A Time to Improve Social Prosperity

12 November 2007

Herald Sun

By Katie Lahey
Chief Executive
Business Council of Australia.

After 16 years of continuous economic growth, Australia is undoubtedly experiencing the best of economic times.

Individual wealth continues to grow, unemployment is at record lows and the stock market continues to boom.

It would be easy to think that our hardest economic challenges are behind us.

But in a real sense, they are just beginning.

With so much prosperity around, it’s easy to overlook the Other Australia – the many Australians for whom prosperity is passing them by.

This Other Australia includes the three million people who remain outside the workforce, many of whom want to work.

It includes the one in seven Australian children who live in households where there’s no wage-earner.

It includes the unacceptably large numbers of Australia’s indigenous population for whom very low rates of workforce participation, poor health and low life expectancy remain endemic.

This is why the time has come for Australia to adopt a new social agenda for our continued economic prosperity.

While much of our future is tied to having a strong economy, it is clear we need to take a broader view to make sure many more people benefit from economic growth than is the case now.

This is not about altruism.

Australia faces an ageing population that will open up huge and costly gaps in the labour force.

Lack of education and job skills among many young Australians mean, if left unaddressed, the country won’t perform as well as it should in a knowledge-based global economy.

For its part, the Business Council of Australia, which represents companies contributing a third of all Australia’s economic activity and employing collectively almost one million people, will increasingly focus on the need for Australia to improve its social prosperity.

Education and participation in employment are the gateways to economic opportunity.

While our education system has many world-class aspects, there remain significant areas of underperformance, which means many Australians miss out on opportunity.

The BCA has outlined a five-point plan to overhaul school education so that every young Australian has access to a world-leading education system.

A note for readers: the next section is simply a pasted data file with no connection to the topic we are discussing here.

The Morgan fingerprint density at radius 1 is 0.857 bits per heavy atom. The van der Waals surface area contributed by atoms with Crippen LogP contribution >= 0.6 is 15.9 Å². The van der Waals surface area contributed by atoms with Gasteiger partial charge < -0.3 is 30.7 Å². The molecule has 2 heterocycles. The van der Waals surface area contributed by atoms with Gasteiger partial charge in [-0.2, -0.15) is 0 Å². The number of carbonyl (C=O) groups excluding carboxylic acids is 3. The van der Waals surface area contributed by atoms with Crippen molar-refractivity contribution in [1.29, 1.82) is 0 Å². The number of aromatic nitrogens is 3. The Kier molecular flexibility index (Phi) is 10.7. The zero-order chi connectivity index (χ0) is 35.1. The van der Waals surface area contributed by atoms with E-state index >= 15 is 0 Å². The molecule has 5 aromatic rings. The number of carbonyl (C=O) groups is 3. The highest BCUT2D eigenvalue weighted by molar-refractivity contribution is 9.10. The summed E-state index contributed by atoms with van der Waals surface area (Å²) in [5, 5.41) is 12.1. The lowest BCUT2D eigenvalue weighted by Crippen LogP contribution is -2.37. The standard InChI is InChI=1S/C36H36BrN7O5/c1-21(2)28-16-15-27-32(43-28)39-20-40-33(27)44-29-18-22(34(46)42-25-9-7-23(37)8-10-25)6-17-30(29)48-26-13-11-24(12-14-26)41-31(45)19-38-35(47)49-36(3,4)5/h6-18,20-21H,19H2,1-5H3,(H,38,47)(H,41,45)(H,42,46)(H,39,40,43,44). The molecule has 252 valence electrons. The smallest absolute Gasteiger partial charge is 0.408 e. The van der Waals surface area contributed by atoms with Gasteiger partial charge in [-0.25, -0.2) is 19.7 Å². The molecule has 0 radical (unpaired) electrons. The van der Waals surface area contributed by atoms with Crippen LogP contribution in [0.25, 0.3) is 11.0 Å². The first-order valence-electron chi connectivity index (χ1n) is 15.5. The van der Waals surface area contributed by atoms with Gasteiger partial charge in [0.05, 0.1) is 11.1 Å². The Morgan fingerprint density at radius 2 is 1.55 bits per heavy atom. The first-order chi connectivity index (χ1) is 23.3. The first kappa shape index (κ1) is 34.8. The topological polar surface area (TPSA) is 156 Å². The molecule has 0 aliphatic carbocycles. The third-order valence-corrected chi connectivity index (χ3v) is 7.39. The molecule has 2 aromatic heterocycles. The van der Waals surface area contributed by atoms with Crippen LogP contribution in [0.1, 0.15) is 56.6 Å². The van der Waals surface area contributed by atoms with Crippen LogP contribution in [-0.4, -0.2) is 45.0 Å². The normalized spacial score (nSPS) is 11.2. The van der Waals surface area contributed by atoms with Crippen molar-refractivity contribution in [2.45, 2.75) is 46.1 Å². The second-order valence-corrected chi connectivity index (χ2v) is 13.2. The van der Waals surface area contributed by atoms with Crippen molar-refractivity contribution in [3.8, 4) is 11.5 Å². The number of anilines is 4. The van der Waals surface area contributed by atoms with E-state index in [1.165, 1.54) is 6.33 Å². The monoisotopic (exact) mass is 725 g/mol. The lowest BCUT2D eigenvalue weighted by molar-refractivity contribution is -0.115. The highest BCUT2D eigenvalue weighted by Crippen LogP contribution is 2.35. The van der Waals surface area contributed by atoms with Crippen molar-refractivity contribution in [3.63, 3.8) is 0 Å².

It includes a greater focus on individual, lifelong learning, strengthening the teaching profession and increasing public investment in education.

It also includes overhauling the centralised management systems that have been running our schools for more than 40 years.

The second area which needs a fundamental rethink are our workforce participation and employment policies.

The current focus has been overall outcomes such as reducing the unemployment rate.

But focusing on unemployment rates, rather than employment and participation rates, sets limits on policy thinking, options and action.

Australia’s participation rate, currently at 65 per cent, is not bad by world standards but we lag the world with low participation by certain groups, such as women of child-bearing age, older Australians and indigenous people.

If we could get a million more people into the workforce, our participation rate would be the world’s best.

At a time when employers are desperate for workers but yet so many Australians remain outside the workforce, we need to focus on dismantling the barriers around tax, child care, transport and skills that will stop more people from entering or staying in the workforce.

The solutions are not difficult, provided we tailor them to individual needs, rather than broad outcomes.

Many businesses are already trying to break down these barriers with their own programs.

But we need to build on that work by making sure governments support these practices with appropriate policies and that best-practice successes are communicated widely to business and the community.

The BCA believes we need to pay particular attention to lifting workforce participation among women and mature-age workers where our rates are well below the average of other developed countries.

If we cannot find ways to better engage those disenfranchised members of our communities and increase Australia’s social prosperity during a period of unprecedented economic prosperity, when will we?




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